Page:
A 5.0 magnitude earthquake shook central Oklahoma on Sunday night, its effects felt as far away as Dallas, Kansas City and Little Rock.
The quake hit at 7:44 p.m. CT, with its epicenter near Cushing, Okla., about 50 miles southeast of Tulsa, The Dallas Morning News reported.
The quake was about 3.8 miles deep, the U.S. Geological Survey (USGS) said. It initially put the earthquake at 5.3 magnitude.
Several buildings were damaged in Cushing, the fire department reported, but police said there were no reports of injuries.
The USGS recorded 1,010 earthquakes of a magnitude 3.0 or greater in the region last year, nearly three times as many as the 318 temblors of this magnitude in 2009, ABC News reported.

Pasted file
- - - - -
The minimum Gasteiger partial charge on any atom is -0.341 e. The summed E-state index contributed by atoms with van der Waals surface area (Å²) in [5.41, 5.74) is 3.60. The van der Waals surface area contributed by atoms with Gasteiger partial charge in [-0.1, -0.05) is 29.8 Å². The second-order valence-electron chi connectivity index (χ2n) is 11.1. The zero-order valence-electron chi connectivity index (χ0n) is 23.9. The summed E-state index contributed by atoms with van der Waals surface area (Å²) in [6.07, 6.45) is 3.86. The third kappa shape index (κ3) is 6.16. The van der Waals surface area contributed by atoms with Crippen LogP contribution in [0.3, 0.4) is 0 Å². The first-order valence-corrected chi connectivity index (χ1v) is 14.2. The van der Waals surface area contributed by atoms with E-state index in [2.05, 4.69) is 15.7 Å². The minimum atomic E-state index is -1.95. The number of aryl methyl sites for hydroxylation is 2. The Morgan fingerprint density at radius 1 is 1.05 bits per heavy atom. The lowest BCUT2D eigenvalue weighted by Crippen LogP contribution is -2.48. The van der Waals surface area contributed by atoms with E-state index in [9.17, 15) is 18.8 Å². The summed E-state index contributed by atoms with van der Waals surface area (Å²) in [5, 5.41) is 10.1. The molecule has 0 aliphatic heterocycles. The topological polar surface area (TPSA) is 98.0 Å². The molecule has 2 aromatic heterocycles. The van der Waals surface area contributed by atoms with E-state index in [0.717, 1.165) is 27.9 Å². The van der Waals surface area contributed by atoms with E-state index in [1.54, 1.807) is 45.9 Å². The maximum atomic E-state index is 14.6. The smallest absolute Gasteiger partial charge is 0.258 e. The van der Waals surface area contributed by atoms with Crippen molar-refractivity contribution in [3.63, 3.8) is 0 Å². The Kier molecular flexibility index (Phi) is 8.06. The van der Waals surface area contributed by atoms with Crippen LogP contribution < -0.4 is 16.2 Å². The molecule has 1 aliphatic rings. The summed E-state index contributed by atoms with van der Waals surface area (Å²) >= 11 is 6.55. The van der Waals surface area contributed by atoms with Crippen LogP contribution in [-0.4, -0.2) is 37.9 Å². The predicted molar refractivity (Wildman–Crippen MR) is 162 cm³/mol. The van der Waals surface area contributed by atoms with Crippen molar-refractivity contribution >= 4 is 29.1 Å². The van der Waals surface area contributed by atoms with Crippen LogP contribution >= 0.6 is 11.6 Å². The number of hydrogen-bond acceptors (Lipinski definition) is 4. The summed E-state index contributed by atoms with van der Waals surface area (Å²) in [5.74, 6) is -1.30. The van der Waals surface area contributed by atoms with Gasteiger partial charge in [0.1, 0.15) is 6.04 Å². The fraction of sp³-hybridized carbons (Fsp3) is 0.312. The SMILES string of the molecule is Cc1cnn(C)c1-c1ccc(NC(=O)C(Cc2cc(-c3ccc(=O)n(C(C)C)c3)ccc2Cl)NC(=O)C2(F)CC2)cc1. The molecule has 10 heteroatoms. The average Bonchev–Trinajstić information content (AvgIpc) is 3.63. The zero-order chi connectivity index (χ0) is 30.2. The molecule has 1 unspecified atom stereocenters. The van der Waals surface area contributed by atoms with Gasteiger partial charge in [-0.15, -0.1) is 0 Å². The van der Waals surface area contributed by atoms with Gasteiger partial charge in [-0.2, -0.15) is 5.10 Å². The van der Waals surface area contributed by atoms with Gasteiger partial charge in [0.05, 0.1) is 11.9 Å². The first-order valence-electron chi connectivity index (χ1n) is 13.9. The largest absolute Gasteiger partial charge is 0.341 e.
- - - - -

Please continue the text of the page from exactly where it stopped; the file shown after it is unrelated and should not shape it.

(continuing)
Oklahoma alone felt 619 quakes of a magnitude 2.8 or larger from January through June of this year.
The increase of high-magnitude earthquakes in the region has been tied to the surge in oil and gas operators' use of hydraulic fracturing, or fracking, in which water, sand and chemicals are injected at high pressures into the earth to release oil and gas trapped inside the rock.
Two other earthquakes, measuring 3.1 and 3.6 magnitude, have struck near Perry, Okla., in the last 24 hours, The Dallas Morning News reported.
Residents who felt the quake can report it on the USGS website.
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